Feature Exhibit: Steeped in our Traditions (tea)
Tea has been consumed around the world for thousands of years and it is important not only as a drink, but as part of cultural traditions around the world.
The 2019 feature museum exhibit comprised of historic tea tins from companies still in existence today as well as tea cups, tea pots, tea strainers, an 18th century tea caddy and a brick made from compressed tea.
Please click on each photograph to view full size.
Tea was traditionally brewed in its loose-leaf form in teapots, some of which displayed the popular willow pattern.
These tea strainers at the front of the display sit on top of the cup and catch the leaves whilst allowing the brewed tea to pass through. The two other devices hold the leaves inside and are submerged into the water to allow the tea to brew – almost like reusable tea bags!
The teacup in the third photograph is a large cup and is known as a Breakfast Teacup.
This teacup is the smaller of the two on display and is known as an Afternoon Tea cup.
This 18th century mahogany tea caddy was used to keep tea under lock and key. In the early 1700s, 100g (3.5 oz) of Twinings Gunpowder Green Tea cost the equivalent of $270 today!
Tetley Tea was founded in Yorkshire, England in 1837.
Twinings Tea was founded in London in 1706 as a tea room, which still operates as a tea shop today. Nabob was originally founded in Vancouver in 1896 as a coffee producer. Brooke Bond was founded in Lancashire, England in 1845.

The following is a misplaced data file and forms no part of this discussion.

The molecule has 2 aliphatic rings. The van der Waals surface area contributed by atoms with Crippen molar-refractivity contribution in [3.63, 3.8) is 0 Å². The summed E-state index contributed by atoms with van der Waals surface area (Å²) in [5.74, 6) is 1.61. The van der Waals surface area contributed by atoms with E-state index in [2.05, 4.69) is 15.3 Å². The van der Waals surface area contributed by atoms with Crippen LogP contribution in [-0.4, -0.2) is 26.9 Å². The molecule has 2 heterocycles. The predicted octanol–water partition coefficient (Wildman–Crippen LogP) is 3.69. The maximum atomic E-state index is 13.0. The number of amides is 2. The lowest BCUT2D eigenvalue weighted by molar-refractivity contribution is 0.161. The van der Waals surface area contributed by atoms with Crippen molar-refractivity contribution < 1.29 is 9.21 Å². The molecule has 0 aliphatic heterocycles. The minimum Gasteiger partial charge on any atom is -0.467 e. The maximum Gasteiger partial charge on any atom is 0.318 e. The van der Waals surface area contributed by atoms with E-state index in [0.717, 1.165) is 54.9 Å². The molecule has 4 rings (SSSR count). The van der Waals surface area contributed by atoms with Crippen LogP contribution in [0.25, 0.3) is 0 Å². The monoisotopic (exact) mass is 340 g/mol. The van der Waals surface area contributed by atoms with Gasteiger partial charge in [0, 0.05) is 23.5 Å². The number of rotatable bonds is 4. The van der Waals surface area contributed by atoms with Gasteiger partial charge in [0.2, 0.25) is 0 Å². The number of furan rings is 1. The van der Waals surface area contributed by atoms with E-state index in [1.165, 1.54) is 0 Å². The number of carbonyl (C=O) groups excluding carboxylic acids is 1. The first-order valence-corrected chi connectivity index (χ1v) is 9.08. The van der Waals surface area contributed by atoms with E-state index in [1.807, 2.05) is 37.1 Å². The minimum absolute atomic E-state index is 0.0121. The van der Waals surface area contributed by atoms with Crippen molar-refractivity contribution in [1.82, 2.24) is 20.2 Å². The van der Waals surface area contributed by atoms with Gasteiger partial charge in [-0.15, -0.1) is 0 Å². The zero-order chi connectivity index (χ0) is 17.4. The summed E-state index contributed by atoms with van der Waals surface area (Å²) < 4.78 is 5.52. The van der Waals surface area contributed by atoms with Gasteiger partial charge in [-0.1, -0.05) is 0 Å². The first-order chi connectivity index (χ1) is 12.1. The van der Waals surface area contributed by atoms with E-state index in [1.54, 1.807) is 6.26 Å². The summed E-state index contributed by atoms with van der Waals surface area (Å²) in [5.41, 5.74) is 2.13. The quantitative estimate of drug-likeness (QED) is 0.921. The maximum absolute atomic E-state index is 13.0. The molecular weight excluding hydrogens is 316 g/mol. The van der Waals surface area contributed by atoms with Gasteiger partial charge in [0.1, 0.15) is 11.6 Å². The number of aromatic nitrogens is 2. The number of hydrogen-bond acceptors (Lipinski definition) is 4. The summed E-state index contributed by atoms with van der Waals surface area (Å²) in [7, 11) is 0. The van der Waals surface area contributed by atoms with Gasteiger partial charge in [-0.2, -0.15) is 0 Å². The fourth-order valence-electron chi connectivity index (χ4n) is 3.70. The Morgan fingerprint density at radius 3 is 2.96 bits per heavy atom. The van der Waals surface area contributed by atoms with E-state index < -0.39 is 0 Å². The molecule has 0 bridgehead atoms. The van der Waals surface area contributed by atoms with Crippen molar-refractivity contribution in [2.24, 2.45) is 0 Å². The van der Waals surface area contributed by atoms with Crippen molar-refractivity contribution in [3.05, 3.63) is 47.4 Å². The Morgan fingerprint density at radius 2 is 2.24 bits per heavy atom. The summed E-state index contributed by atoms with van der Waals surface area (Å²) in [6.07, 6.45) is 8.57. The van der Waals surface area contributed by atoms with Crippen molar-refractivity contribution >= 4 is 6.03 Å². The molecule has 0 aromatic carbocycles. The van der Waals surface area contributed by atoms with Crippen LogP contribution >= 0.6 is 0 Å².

Ridgway Tea was founded in London in 1836, and in 1886 received a request to produce a tea for Queen Victoria’s personal use. Mazawatee was founded in England, 1887. Overwaitea was established in BC in 1915 as a grocery store. One of the store’s sales gimmicks was to sell 18 ounces of loose-leaf tea for the price of 16 ounces. The store became known colloquially as “the overweight tea store”. When the owner opened his second store he called it Overwaitea.
Probably the most unusual item on display is the compressed tea brick. Tea leaves were compressed into bricks for transport across the Himalayas from China to market in Tibet and Nepal.
During the early 20th century tea bricks were being carried by men who would walk about 10km a day on terrible roads with an average of 136kg/300lb of tea bricks on their backs.
The exhibit was developed in partnership with The Fintry Estate.